“Nut up or shut up.” This phrase is said repeatedly before key moments in Zombieland, but it is also a good descriptive for the film because it takes every device it employs to its absurd end.

Columbus (Jesse Eisenberg) has more than 30 rules he strictly lives by in the world now overrun with zombies – they’re the reason he’s outlived most other people. Tallahassee (Woody Harrelson) only appears to have one rule: kill zombies; not just the zombies trying to eat him but all zombies wherever they may be. Together, they might just get each other killed. Wichita (Emma Stone) and her sister Little Rock (Abigail Breslin) do whatever they must to survive without regard for anyone else’s well being. Of course that disregard comes into question when they meet the guys.

Even the zombie purist can enjoy this film for the horror comedy it portrays. It doesn’t abide by a lot of the traditional rules, but most of the violations serve a comedic/entertaining purpose – it wouldn’t be as amusing if Tallahassee was running at a snail-paced zombie with a hammer and a smile. Besides, Zombieland isn’t trying to make a statement; it’s just trying to have a good time.

Eisenberg is “the other guy” that plays young men with confidence issues (see Adventureland), though he is at least as good as Michael Cera. Here, he is flawless as the somewhat uptight loner just trying to get home. Harrelson is also great as the guy who tries to “enjoy the little things,” which just happens to include destroying things whenever he feels the need. Not surprisingly, he plays the slightly unbalanced guy with balls quite well. Stone and Breslin’s sisterly bond is evident, though their relationship could easily have been interpreted as just good friends. Stone is convincing as the girl who’s trying to appear tougher than she really is, while being sexy without trying (or beauty products). Breslin looks all grown up since her breakthrough performance in Little Miss Sunshine, but her talent is almost wasted in such a small role that often has her sleeping or screaming. The cameo by Bill Murray is hilarious and the actor’s exit from the film is entirely fitting and comical.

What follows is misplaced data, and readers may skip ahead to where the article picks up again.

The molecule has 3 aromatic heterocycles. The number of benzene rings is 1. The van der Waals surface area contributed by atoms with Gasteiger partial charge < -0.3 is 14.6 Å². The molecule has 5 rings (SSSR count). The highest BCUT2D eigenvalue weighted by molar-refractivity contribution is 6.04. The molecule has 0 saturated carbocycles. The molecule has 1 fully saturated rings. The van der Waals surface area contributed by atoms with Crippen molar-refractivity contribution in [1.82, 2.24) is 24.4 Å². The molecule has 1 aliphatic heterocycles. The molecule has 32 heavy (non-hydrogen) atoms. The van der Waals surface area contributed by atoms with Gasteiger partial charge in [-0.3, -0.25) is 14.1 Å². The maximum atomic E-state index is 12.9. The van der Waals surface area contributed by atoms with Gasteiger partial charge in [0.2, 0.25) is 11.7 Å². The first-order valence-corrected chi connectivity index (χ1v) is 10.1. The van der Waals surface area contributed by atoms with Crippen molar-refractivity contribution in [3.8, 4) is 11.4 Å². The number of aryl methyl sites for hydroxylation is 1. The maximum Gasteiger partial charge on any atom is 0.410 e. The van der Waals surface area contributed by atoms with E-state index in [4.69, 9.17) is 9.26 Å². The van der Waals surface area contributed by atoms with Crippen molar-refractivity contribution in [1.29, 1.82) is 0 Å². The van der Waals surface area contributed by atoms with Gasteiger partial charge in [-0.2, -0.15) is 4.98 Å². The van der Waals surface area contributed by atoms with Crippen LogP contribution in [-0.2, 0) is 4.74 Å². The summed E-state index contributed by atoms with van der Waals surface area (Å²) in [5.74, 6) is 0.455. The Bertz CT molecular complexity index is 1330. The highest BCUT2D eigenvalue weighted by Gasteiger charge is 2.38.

The other element of amusement is Columbus’ rules, which guide his every move and flash across the screen when appropriate. The top three are: 1. Cardio; 2. Double tap; and 3. Beware of bathrooms. Of the 32 we are privy to, they are all practical, make logical sense and could definitely contribute to extended life during a zombie apocalypse – you may consider adding an extra page to your copy of Max Brook’s The Zombie Survival Guide.

The special features include: commentary with Harrelson, Eisenberg, director Ruben Fleischer and writers Rhett Reese and Paul Wernick; picture-in-picture behind the scenes track; a behind the scenes featurette; a look at transforming the United States to post-apocalypse; visual effects progression scenes; movieIQ via BD-Live; and a digital copy of the film.